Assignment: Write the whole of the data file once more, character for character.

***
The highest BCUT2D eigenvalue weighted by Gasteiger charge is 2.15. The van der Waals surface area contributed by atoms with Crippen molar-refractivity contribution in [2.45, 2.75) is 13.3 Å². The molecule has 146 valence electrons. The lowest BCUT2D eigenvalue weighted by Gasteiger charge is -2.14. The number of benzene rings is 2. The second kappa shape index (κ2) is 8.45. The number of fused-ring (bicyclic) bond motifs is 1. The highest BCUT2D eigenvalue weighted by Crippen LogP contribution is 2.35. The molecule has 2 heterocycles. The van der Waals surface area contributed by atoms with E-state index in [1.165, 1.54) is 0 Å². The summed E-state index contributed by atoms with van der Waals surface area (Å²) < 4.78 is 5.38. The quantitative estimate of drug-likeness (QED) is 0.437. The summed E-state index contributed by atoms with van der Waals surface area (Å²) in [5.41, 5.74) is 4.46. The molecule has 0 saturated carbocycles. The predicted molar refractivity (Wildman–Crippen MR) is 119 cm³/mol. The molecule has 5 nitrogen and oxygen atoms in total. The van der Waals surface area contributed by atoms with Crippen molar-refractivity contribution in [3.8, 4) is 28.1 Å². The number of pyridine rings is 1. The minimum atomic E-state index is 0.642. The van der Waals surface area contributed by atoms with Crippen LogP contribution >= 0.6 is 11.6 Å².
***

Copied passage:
The highest BCUT2D eigenvalue weighted by Gasteiger charge is 2.15. The van der Waals surface area contributed by atoms with Crippen molar-refractivity contribution in [2.45, 2.75) is 13.3 Å². The molecule has 146 valence electrons. The lowest BCUT2D eigenvalue weighted by Gasteiger charge is -2.14. The number of benzene rings is 2. The second kappa shape index (κ2) is 8.45. The number of fused-ring (bicyclic) bond motifs is 1. The highest BCUT2D eigenvalue weighted by Crippen LogP contribution is 2.35. The molecule has 2 heterocycles. The van der Waals surface area contributed by atoms with E-state index in [1.165, 1.54) is 0 Å². The summed E-state index contributed by atoms with van der Waals surface area (Å²) < 4.78 is 5.38. The quantitative estimate of drug-likeness (QED) is 0.437. The summed E-state index contributed by atoms with van der Waals surface area (Å²) in [5.41, 5.74) is 4.46. The molecule has 0 saturated carbocycles. The predicted molar refractivity (Wildman–Crippen MR) is 119 cm³/mol. The molecule has 5 nitrogen and oxygen atoms in total. The van der Waals surface area contributed by atoms with Crippen molar-refractivity contribution in [3.8, 4) is 28.1 Å². The number of pyridine rings is 1. The minimum atomic E-state index is 0.642. The van der Waals surface area contributed by atoms with Crippen LogP contribution >= 0.6 is 11.6 Å².